Yeah.  That’s what she said.  She sounded like she meant it.

When I arrived home, I had one regret.  I grabbed a bag full of bottles of VitaminWater.  Why didn’t I put one in the bag?

You know, it was five dollars.  The average American spends that every day on coffee.  I had just spent six on wrapping paper.  WRAPPING PAPER.  It’d be tossed in minutes.   I won’t do it every time.  Maybe not even often, but I’m glad I did this time.  It was nice to offer non-cash help (as measly as it was) and have it accepted.  I hope she’s on her feet again soon.  I hope I never see her there again– for her sake.  Meanwhile, I’m thankful for the chance to help, even if just for this once.  it was a blessing.  God did bless me.  He surely did.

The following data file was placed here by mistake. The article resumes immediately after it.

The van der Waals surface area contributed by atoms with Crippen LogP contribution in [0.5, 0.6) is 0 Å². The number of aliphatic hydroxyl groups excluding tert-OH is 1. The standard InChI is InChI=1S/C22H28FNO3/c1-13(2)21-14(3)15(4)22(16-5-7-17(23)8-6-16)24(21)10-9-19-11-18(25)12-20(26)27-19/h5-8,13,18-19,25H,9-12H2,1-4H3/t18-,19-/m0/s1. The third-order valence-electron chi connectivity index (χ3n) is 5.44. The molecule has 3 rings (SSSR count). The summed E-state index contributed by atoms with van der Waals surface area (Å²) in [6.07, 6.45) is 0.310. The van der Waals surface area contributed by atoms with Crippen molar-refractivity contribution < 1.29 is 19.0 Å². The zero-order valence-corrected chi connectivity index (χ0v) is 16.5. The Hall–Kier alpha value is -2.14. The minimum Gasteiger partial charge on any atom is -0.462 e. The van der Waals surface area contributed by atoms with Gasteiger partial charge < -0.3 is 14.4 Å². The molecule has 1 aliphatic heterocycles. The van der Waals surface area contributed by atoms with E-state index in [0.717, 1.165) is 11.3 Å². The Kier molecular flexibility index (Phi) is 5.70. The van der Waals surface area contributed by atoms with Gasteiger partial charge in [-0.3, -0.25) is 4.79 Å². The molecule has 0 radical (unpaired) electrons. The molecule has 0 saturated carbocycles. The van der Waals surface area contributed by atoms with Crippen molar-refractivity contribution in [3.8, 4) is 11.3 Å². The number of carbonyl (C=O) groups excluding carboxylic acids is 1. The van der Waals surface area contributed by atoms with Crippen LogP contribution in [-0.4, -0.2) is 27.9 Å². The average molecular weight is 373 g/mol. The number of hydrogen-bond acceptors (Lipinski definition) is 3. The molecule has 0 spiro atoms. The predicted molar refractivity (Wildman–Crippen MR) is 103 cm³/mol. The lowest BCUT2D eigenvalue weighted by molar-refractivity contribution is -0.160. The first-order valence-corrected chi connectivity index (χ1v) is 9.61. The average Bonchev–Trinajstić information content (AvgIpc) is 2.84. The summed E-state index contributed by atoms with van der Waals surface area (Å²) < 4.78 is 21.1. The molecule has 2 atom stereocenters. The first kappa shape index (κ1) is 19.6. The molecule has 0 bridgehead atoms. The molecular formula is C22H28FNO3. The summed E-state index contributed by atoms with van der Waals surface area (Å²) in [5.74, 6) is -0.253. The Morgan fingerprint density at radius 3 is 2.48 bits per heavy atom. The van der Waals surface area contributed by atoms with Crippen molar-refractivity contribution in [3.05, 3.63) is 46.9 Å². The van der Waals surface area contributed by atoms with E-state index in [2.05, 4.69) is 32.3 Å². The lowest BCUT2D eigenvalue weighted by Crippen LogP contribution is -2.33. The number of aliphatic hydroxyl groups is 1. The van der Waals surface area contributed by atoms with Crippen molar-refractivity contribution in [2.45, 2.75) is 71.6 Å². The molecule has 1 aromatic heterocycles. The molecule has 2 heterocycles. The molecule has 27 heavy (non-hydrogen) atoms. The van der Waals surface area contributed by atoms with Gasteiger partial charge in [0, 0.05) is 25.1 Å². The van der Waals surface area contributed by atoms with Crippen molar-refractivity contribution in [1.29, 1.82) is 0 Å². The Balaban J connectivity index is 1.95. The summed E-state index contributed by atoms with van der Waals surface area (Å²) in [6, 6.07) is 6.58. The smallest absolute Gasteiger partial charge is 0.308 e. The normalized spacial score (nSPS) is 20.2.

GREAT Giveaway!

My friend Lisa over at The Domestic Diva is giving away a GREAT Silhouette electronic cutting machine package.  We’re talking GREAT stuff here.  The contest rules are simple.  You don’t have to do ALL of them, but definitely do the first.

1) Leave a comment on this post telling Lisa what you’d make if you won this Silhouette machine bundle.

2) Share a link to this giveaway on Facebook or Twitter (see SHARE button at the bottom of her post).

2) Become a follower or email subscriber to The Domestic Diva’s Disasters Blog.

3) Comment that you follow the Silhouette Blog (tell them The Diva sent you).

5) Blog about this giveaway with a link back to this post.

Be sure leave your email address in your comment, if necessary.  This giveaway is only open to US residents.

Giveaway ends Sunday 2/27/11 at 11:59pm (Eastern Standard Time).  Winner to be announced first thing Monday morning (2/28/11).  Winner will be picked using Random.Org.